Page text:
The New Zealand Superannuation Fund says it is willing to go where others fear to tread with regional irrigation schemes.
Its head of direct investment, Nigel Gormly, says the fund will contemplate investing in schemes' initial fundraisings.
That is in contrast to some other institutional investors who say they will keep their hands in their pockets until schemes are up and running.
Gormly predicts resource sustainability will develop as an investment theme over the next few years and the fund wants in at the ground floor. "It is key for us to work with good partners to be able to look through and understand what the risks are and put in place strategies for managing those risks.
"But we are certainly comfortable taking development risk," says Gormly.
The Super Fund won't, however, be getting any indirect exposure to irrigation through its cornerstone investment in Morrison & Co's Public Infrastructure Partners fund which invests in public-private partnerships in Australia and New Zealand.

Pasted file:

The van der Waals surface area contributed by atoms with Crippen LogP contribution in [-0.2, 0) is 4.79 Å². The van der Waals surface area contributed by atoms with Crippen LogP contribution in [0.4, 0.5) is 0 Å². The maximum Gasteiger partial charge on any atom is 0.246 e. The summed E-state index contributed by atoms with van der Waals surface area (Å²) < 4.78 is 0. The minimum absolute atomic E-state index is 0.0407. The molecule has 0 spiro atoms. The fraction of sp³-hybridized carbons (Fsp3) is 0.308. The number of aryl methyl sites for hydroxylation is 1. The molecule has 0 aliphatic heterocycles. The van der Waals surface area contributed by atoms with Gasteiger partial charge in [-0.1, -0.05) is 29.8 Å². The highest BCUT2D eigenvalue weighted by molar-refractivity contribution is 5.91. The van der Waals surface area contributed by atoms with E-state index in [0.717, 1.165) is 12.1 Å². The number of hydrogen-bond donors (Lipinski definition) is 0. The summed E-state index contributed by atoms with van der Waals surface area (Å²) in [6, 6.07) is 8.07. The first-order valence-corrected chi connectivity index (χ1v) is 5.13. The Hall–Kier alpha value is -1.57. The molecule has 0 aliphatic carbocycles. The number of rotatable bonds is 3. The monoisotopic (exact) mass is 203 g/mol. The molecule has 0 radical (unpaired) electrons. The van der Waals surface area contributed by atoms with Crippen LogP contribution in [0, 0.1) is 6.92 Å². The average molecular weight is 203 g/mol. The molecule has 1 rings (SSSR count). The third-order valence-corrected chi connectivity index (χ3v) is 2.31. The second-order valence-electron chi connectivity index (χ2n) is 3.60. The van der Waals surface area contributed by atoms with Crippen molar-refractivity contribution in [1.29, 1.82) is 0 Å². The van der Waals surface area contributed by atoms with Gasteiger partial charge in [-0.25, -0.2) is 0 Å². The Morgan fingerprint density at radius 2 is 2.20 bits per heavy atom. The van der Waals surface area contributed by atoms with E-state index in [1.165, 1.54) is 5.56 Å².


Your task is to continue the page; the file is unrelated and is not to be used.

The fund's manager, Stephen Proctor, looked at the Ruataniwha Water Storage project in central Hawkes Bay but won't be investing in the early stages.
"We had early discussions ... the development side team were very clear that the uptake risk was going to be an investor risk and we didn't invest as a consequence."
Proctor says he may look again at Ruataniwha once demand for the scheme's water is clearer and returns more certain.